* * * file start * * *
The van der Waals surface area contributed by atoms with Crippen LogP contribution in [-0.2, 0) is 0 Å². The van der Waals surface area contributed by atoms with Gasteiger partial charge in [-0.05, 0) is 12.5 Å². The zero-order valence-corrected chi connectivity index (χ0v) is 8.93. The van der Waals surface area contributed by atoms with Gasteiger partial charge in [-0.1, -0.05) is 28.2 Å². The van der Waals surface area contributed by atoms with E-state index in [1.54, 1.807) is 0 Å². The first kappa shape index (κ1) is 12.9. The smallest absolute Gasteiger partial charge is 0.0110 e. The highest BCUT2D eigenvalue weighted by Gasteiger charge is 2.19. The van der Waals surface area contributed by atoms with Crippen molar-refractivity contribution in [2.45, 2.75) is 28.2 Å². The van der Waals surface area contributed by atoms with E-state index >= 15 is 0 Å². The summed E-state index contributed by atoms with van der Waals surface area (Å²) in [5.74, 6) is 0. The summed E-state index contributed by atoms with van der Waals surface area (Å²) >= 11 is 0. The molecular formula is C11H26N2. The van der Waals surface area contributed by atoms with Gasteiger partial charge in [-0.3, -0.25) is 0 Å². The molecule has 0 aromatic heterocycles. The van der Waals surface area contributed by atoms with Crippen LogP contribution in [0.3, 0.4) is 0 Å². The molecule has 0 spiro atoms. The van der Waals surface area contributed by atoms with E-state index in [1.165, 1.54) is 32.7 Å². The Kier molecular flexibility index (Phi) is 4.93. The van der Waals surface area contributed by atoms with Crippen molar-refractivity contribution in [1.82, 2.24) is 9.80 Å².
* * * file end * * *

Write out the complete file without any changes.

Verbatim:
The van der Waals surface area contributed by atoms with Crippen LogP contribution in [-0.2, 0) is 0 Å². The van der Waals surface area contributed by atoms with Gasteiger partial charge in [-0.05, 0) is 12.5 Å². The zero-order valence-corrected chi connectivity index (χ0v) is 8.93. The van der Waals surface area contributed by atoms with Gasteiger partial charge in [-0.1, -0.05) is 28.2 Å². The van der Waals surface area contributed by atoms with E-state index in [1.54, 1.807) is 0 Å². The first kappa shape index (κ1) is 12.9. The smallest absolute Gasteiger partial charge is 0.0110 e. The highest BCUT2D eigenvalue weighted by Gasteiger charge is 2.19. The van der Waals surface area contributed by atoms with Crippen molar-refractivity contribution in [2.45, 2.75) is 28.2 Å². The van der Waals surface area contributed by atoms with E-state index >= 15 is 0 Å². The summed E-state index contributed by atoms with van der Waals surface area (Å²) in [5.74, 6) is 0. The summed E-state index contributed by atoms with van der Waals surface area (Å²) >= 11 is 0. The molecular formula is C11H26N2. The van der Waals surface area contributed by atoms with Gasteiger partial charge in [-0.3, -0.25) is 0 Å². The molecule has 0 aromatic heterocycles. The van der Waals surface area contributed by atoms with Crippen LogP contribution in [0.3, 0.4) is 0 Å². The molecule has 0 spiro atoms. The van der Waals surface area contributed by atoms with E-state index in [1.165, 1.54) is 32.7 Å². The Kier molecular flexibility index (Phi) is 4.93. The van der Waals surface area contributed by atoms with Crippen molar-refractivity contribution in [1.82, 2.24) is 9.80 Å².